This year’s Therese L. Wareham Rating Agency Panel at the 2022 Kaufman Hall Healthcare Leadership Conference featured panelists Eva Bogaty, Associate Managing Director, Moody’s Investors Service; Suzie Desai, Senior Director, S&P Global Ratings; and Kevin Holloran, Senior Director, Fitch Ratings. A summary of our discussion with them follows.
Operational and financial performance challenges
The operational and financial challenges that hospitals and health systems have confronted throughout 2022 were top of mind for the panelists and conference attendees alike. The panelists agreed that, despite these challenges, there would be no systematic downgrade of their portfolios. All hospitals and health systems are facing the same problem at the same time, and some are doing better than others; a systematic downgrade would not be an appropriate response. The agencies will continue to determine rating actions on a credit-by-credit basis. That said, the panelists anticipate that downgrades will outpace upgrades over the next few years, given the difficult environment.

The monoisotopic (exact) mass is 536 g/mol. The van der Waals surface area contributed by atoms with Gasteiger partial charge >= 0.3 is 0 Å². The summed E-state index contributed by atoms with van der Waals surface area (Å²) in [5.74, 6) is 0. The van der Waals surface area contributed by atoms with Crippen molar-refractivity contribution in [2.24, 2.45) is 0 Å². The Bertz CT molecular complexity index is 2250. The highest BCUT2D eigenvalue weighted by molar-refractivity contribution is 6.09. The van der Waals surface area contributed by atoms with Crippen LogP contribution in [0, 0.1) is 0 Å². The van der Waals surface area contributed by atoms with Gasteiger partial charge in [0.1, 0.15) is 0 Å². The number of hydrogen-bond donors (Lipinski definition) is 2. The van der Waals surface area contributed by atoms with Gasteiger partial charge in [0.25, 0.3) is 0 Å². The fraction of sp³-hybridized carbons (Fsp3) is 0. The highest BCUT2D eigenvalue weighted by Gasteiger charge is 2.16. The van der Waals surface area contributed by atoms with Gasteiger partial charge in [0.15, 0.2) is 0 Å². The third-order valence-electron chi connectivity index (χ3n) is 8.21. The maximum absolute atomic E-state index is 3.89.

When considering individual credits, several factors help determine whether the rating action is an affirmation or a downgrade:
- The health of the organization’s balance sheet, which has been a critical buffer against operational losses
- The size of the operational loss relative to the size of the organization
- The speed at which the organization can turn around and get on the road to recovery
- Where the organization is positioned within its rating category; organizations that were near the line to begin with are more likely to be downgraded to a lower category
The panelists noted that there have been several multi-notch downgrades in recent months; these have been concentrated among lower rating categories (i.e., Baa2/BBB/BBB or below) and have involved organizations facing multiple issues.